Just a quick follow up on how those tax credits are reconciled. The law has certain limits on what you may be required to repay. For those at the upper income level of subsidy eligibility (400 percent of poverty), the limit you will have to repay in any year is $2500 for example. And will be lower if your income is lower than that.
Here's a question from a reader about smokers and the law: Is it true that in Pennsylvania those who are addicted to nicotine will be charged an additional 50% on their premium, and why isn’t it considered a pre-existing condition the first year to give the smoker time to quit the terrible addiction?
Under the ACA insurers are allowed to charge smokers a 50% surcharge. Some states (though unfortunately PA isn't one of them) have chosen not to allow this extra charge. The good news, however, is that if you agree to participate in a smoking cessation program you can offset higher costs. So there is an opportunity to quit and to avoid higher costs if you agree to try.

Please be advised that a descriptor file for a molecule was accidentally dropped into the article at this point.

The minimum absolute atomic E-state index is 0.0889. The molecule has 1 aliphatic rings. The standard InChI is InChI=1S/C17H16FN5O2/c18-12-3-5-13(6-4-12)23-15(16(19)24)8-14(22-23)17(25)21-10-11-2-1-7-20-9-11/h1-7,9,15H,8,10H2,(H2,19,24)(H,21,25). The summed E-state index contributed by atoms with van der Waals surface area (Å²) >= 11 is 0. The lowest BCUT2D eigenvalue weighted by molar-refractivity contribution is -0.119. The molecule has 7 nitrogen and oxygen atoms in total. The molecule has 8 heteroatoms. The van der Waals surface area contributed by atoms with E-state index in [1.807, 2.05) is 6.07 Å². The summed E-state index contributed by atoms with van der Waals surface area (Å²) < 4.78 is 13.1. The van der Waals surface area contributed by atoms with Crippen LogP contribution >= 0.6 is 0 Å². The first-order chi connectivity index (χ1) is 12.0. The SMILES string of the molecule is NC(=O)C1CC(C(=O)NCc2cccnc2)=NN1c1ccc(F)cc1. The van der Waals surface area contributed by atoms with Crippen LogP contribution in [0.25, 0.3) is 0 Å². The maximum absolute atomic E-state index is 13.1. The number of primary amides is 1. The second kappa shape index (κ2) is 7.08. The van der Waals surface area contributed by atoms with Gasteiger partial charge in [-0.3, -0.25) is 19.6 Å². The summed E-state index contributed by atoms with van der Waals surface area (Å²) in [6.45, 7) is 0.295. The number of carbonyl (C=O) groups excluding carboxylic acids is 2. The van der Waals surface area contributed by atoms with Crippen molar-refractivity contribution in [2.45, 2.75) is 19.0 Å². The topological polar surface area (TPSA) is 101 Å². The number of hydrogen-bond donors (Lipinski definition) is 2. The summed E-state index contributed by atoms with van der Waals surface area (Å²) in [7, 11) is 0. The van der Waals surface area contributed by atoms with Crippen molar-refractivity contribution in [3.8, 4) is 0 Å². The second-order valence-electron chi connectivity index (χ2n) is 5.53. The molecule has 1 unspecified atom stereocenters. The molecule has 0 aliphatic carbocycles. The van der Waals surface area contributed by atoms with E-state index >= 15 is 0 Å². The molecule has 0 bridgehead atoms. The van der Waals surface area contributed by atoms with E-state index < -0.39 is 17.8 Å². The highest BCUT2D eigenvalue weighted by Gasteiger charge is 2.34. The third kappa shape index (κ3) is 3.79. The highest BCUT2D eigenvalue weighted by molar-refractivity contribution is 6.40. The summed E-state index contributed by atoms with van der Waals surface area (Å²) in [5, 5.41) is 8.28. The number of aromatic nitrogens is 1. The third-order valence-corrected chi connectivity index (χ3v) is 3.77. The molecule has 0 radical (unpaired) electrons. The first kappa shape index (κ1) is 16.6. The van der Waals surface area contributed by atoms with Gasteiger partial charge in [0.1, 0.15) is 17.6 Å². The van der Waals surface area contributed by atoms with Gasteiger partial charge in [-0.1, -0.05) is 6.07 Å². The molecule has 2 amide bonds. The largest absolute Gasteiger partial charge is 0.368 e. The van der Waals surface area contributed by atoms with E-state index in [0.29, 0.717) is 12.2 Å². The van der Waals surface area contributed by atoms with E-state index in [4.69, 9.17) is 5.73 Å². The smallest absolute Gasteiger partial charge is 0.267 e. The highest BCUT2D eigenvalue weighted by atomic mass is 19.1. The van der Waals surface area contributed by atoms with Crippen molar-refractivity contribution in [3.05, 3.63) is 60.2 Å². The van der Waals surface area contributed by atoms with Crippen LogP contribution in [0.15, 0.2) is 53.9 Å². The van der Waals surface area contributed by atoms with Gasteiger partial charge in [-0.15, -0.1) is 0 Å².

The health reform law regarding covering kids up to age 26 on a parents' plan actually started in 2010 and will remain in effect even after most of the other provisions of the law become effective next year. So, children can remain on your plan. For now, if they have an offer of coverage through an employer, they have to take that coverage instead-- until 2014. After 2014, your kids can stay on your plan up to age 26 even if they have another option through their job.
Hi Patty, this is an issue of concern for many families. The law states that employer-sponsored health insurance is "affordable" if individual coverage doesn't exceed 9.5% of your annual income. It doesn't include the cost of family coverage, which is obviously much higher. Under the law if you have an offer of affordable employer coverage you're not eligible for subsidies through the marketplaces, meaning your family will have to pay the full cost of coverage with no financial assistance from the government. You can shop outside of the marketplace if you wish and if you're not eligible for a tax credit you may find broader options available to you. You can work with an agent.